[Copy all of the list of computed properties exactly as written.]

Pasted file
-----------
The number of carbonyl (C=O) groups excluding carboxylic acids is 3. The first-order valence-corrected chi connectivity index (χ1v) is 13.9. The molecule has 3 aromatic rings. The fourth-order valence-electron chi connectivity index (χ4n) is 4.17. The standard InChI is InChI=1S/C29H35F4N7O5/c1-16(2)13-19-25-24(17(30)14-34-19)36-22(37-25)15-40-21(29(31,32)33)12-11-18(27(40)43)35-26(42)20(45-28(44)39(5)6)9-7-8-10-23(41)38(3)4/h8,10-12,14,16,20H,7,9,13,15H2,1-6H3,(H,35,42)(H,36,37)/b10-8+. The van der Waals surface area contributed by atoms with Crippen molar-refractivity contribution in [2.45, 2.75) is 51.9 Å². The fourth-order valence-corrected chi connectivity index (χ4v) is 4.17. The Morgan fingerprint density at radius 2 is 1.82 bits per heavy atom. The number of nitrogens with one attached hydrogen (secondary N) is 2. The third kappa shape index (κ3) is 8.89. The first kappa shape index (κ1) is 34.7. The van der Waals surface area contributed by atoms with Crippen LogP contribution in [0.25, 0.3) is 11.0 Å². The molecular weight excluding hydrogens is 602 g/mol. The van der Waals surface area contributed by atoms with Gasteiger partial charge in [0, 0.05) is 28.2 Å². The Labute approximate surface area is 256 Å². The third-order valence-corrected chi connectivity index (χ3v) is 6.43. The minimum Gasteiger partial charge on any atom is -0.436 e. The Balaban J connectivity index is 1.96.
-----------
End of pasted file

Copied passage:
The number of carbonyl (C=O) groups excluding carboxylic acids is 3. The first-order valence-corrected chi connectivity index (χ1v) is 13.9. The molecule has 3 aromatic rings. The fourth-order valence-electron chi connectivity index (χ4n) is 4.17. The standard InChI is InChI=1S/C29H35F4N7O5/c1-16(2)13-19-25-24(17(30)14-34-19)36-22(37-25)15-40-21(29(31,32)33)12-11-18(27(40)43)35-26(42)20(45-28(44)39(5)6)9-7-8-10-23(41)38(3)4/h8,10-12,14,16,20H,7,9,13,15H2,1-6H3,(H,35,42)(H,36,37)/b10-8+. The van der Waals surface area contributed by atoms with Crippen molar-refractivity contribution in [2.45, 2.75) is 51.9 Å². The fourth-order valence-corrected chi connectivity index (χ4v) is 4.17. The Morgan fingerprint density at radius 2 is 1.82 bits per heavy atom. The number of nitrogens with one attached hydrogen (secondary N) is 2. The third kappa shape index (κ3) is 8.89. The first kappa shape index (κ1) is 34.7. The van der Waals surface area contributed by atoms with Crippen LogP contribution in [0.25, 0.3) is 11.0 Å². The molecular weight excluding hydrogens is 602 g/mol. The van der Waals surface area contributed by atoms with Gasteiger partial charge in [0, 0.05) is 28.2 Å². The Labute approximate surface area is 256 Å². The third-order valence-corrected chi connectivity index (χ3v) is 6.43. The minimum Gasteiger partial charge on any atom is -0.436 e. The Balaban J connectivity index is 1.96.